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Research themes

I was awarded a prestigious Royal Society Dorothy Hodgkin Fellowship in 2000 to develop innovative research in the (then) relatively new field of experimental psychopathology. My research in this field continues and there are currently three major strands to my research.

Anxiety, depression and cognitive vulnerability

I have investigated how cognitive vulnerability (aka, poor attentional control) can enhance the effects of anxiety and depression on performance.  Funded by ESRC grants, ESRC studentships and a British Academy grant, an important discovery of this work is the demonstration that anxiety primarily affects processing efficiency, leading to cognitive impairment. Specifically, my work shows that high-anxious individuals invest more effort and make use of compensatory strategies to overcome the adverse effects of anxiety on efficient task performance. By means of comprehensive electrophysiological and eye-tracking methods, as well as by introducing the antisaccade task to the field of experimental psychopathology, I have provided direct evidence for the neural substrates of processing inefficiency and compensatory effort in anxiety. My work has uncovered the precise ways in which anxiety and worrisome/ruminative thoughts impair performance by reducing working memory capacity and impairing the efficiency of the central executive functions of working memory, with particular reference to attentional control. This basic science illustrates that anxiety vulnerability is often associated with 'hidden costs' with important implications for educational as well as clinical neuroscience.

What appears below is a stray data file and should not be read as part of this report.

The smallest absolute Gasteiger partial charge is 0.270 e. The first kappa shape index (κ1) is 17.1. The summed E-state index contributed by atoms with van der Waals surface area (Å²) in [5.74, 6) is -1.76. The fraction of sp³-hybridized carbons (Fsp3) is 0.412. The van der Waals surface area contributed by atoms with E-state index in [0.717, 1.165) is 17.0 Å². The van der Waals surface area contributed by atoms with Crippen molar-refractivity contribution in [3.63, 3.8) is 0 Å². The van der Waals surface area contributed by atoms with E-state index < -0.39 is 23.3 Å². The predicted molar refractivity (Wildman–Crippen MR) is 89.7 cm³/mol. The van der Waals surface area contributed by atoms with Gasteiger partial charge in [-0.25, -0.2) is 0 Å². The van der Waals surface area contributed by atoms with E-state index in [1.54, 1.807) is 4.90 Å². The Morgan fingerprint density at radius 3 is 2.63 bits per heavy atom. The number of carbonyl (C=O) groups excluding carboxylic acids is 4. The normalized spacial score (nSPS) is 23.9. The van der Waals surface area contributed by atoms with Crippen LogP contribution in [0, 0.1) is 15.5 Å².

Funded by a number of grants from the Royal Society and the Flemish Research Council together with collaborators at the Univ. of Ghent, we have systematically investigated the mechanisms responsible for attentional control impairments in depression and depressive-rumination. Using combined eye-tracking and electrophysiological methods new to depression research, we have shown how working memory capacity can be used to predict the underlying attentional control deficits commonly found in depressive-rumination. A number of key publications as well as three highly cited major theoretical articles have arisen from this investigation.

Causal impact of attentional control in predicting anxiety

By showing the causal impact of attentional control in predicting the onset, maintenance and recurrence of anxiety and depressive vulnerability, my work has promoted the development of more effective ways to reduce trait vulnerability to emotional disorders and enhance individual resilience, through the enhancement of attentional control. My recent publications show that by engaging working memory processes through long- term training on adaptive cognitive training tasks such as the adaptive dual n-back task, it is possible to improve attentional control and cognitive flexibility in anxiety and depression with transfer related gains to other cognitive and neural performance indicative of indicative of far transfer.